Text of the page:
During this morning’s County Commissioners’ meeting, Dean and Gail Bailey presented the Bourbon County Fair Board’s request for 2014 funding from the county. “In the past it’s been $12,250. I’m sure we’d be happy to get the same thing again. We know how things are,” said Dean Bailey, who recognized the budgeting constraints the county faces for the next year. Commission Chairman Allen Warren replied, “We’ve got a tough job this year, no doubt about it.”
Gail Bailey reported that entries in the Open class at the fair have risen in recent years. “There will be more premiums to pay out, which is good,” Bailey said. Dean Bailey reported that entries from 4-H and FFA had also risen.
Warren added that the baking contest, which falls under the Open class, currently has 58 entries. “King Arthur Flour has donated a number of prizes . . . The company seems to be pretty excited about being involved in the Bourbon County Fair,” Warren said. Warren said that the flour company works with wheat farmers in Kansas to produce their product, 960 bags of which the Warrens will be transporting to the Merchant Building at the fairgrounds tomorrow. The 5 pound bags of Self-Rising flour are available for free to fairgoers. Warren said that it was “a good thing to see our fair growing with both the 4-H and Open class.”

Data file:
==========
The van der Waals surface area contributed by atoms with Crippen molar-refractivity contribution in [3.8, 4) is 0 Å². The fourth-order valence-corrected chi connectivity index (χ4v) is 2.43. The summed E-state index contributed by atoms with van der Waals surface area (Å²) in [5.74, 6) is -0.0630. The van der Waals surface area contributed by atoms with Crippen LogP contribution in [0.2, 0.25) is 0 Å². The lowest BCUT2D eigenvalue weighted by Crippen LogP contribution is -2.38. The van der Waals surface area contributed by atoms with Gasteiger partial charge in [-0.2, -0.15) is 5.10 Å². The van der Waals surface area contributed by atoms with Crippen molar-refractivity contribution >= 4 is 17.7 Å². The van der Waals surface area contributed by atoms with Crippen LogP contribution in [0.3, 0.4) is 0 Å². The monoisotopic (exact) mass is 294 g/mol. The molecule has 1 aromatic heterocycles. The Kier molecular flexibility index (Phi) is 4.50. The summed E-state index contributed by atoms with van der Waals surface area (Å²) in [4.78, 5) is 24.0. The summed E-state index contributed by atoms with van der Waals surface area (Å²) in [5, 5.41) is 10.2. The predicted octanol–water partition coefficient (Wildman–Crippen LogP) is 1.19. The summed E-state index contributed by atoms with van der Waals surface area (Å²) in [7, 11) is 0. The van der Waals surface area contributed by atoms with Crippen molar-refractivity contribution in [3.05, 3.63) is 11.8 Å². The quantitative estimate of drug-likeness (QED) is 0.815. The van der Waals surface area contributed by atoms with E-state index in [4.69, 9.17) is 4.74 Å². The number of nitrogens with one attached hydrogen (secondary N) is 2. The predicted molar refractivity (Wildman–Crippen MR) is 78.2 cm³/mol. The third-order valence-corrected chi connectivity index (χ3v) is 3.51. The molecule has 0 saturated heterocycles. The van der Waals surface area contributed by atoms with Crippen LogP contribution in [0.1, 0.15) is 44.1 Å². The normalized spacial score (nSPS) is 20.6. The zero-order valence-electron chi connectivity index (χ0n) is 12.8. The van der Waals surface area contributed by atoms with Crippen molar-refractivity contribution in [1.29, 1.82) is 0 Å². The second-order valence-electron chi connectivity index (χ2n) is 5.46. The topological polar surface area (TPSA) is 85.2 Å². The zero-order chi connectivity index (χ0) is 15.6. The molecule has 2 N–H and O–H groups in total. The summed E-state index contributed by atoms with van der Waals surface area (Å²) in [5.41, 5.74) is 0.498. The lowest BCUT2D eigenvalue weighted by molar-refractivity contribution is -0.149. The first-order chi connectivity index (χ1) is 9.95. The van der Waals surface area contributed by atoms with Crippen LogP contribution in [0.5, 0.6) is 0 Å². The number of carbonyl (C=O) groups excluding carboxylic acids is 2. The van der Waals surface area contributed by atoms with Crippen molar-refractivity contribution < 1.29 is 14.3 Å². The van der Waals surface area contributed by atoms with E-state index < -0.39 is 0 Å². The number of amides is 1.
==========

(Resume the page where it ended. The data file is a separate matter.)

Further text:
Bailey also reported that Dale George had recently placed several round straw bales to be used in the bale decoration contest along the road adjacent to the barns and rodeo arena. “It will be interesting to see who comes up with what to decorate these round bales,” Bailey said. “The limit on that’s your imagination,” Commissioner Harold Coleman added.
Bailey also reported that the George family had paid for a 40 ft extension to the Goat and Dairy barn on the fairgrounds. According to Bailey, the extension was added in memory of Bill and Doris George, who were lifetime Fair Board members. Bailey said that all of the construction was done by the Fair Board, mostly by Mark Leatherman.
Dean Bailey did have some negative news to report concerning the aftereffects of the April hailstorm, however. “The hailstorm that came through really riddled us,” Bailey said. “We’re working through that and think we’ll come through that okay.” Bailey said the Fair Board found out that their buildings were were under-insured. One building that will likely be demolished soon is the old horse barn at the southeast corner of the fairgrounds. “The roof on it was damaged, and after looking at it, [the insurance company] didn’t think it was worth putting a new roof on.” Bailey said that the board is currently considering using money from building rentals in the off season and money from insurance to build a new horse barn.
When asked about the age of the old horse barn, Doris Ericson said that the building was present when she and her family moved to the area in 1962. Ericson estimated that the barn was built in the 1950s, and that the Fair Board had considered enclosing the structure and using it for storage. Ericson said that it had since been discovered that the wooden poles supporting the structure were rotting, and the building had been deemed beyond repair. The horses are now trailered in on Sunday evening for the 4-H Horse Show, then transported away afterwards, and the champions brought back later in the week for awards, according to Ericson.